Construction is now complete on the $1.75 billion highway reconstruction project 30 miles south of Salt Lake City in Utah County, USA, using the Accelerate Bridge Construction (ABC) methodology.
The 24-mile project calls for complete reconstruction of the existing roadway and the addition of two new lanes in each direction. The existing pavement has outlived its useful life, and the new road needs to meet future traffic demand. At the time of writing, completion of the project was scheduled for December 2012. At the current pace, design/build contractor Provo River Constructors will finish on that aggressive schedule.
One of the ways that contractors had been meeting and beating schedules is through Accelerated Bridge Construction (ABC) methods. In the past Utah Department of Transportation (UDOT) has used ABC to slash an entire construction season from a project schedule. For this project, Provo River Constructors is using ABC to build six new bridges off-line. Four of those bridges carry cross streets and two of them are mainline Interstate bridges.
As will become evident, ABC puts a premium on accurate surveying.
With ABC, a bridge superstructure is built in a precast area that is off the main roadway but near to its permanent location. Then equipment move the entire bridge, from girders up through the deck and parapet walls, into its permanent position in one huge piece.
Advantages of the ABC off-line method
This off-line method of bridge construction offers three major advantages:
- Less disruption of traffic;
- Faster construction, and;
- Worker safety.
It is useful to look at the surveying required for the ABC. “When we lay out the pier and abutments, we calculate their position in the office, and upload that onto our surveying equipment,” says Dan Leslie, survey area manager for DEI Professional Services. “Then we go into the field and lay out the corners of the abutments and wing walls, and for the centre bent we lay out the foundation corners and the centreline of the columns.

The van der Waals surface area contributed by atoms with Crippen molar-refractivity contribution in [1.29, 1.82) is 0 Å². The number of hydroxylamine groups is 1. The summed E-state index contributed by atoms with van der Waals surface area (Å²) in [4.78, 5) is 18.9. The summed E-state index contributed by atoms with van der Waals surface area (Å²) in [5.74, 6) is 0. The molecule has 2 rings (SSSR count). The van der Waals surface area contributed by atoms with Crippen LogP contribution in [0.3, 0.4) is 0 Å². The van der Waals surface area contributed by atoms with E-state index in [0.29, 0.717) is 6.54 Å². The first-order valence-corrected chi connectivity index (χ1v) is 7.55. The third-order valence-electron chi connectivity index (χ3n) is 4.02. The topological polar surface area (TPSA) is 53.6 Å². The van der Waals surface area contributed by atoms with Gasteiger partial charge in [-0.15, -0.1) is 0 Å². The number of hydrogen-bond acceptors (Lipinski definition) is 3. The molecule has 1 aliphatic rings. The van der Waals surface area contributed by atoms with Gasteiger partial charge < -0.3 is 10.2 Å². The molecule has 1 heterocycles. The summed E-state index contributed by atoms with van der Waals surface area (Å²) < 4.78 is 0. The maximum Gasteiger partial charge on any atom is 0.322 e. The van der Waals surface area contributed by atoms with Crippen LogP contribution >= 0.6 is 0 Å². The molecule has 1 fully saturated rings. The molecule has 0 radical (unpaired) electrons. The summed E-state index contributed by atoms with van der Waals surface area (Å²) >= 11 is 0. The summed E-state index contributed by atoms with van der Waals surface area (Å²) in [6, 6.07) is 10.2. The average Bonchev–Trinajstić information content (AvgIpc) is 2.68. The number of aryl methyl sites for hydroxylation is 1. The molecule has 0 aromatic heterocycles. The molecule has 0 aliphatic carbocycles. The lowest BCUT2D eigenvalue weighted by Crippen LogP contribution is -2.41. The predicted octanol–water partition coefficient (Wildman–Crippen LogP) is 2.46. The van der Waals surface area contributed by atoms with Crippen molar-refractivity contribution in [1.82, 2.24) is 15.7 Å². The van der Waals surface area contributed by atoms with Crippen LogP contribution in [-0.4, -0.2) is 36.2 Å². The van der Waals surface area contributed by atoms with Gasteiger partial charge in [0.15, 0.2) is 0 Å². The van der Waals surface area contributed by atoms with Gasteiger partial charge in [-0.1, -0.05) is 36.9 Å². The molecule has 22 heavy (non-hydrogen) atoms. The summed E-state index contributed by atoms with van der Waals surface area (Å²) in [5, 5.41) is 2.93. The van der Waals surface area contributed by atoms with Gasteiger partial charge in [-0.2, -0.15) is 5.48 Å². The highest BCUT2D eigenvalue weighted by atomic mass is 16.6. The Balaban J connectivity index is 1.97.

The contractor grinds down the concrete on the abutments to the correct elevation. Once it’s ground down, they’re ready to move the bridge.
For this Provo Centre Street bridge the prefabricating of the superstructure is at exactly the same elevation as it will be in its final permanent position. That eliminates the chance that somebody will neglect to calculate a change in elevation when converting the numbers from the superstructure to the abutments. The design surface is compared to the actual elevations of the tops of the girders and given to the carpenters to finally cut or fill in the concrete over the girders.
Jason Kack, a principal and survey division leader, says what satisfies him most about the Provo Centre Street Bridge is that it fits precisely into place. “We had not done an ABC bridge prior to this bridge, so we learned the process,” says Kack. “Our biggest challenge was to make sure that our quality controls were 100 percent, because if you move the bridge and it doesn’t fit, it’s a problem. So we’re very pleased that the bridge fit and that we met the project schedule. And we’re proud to be a part of the Provo River Constructors team.”
Belgian contractor Sarens, working with Provo River Constructors, took just 1 hour and 28 minutes to move the shorter span of the Provo Centre Street bridge into place. Sarens used two trains, each with 18 axles, to move the bridge.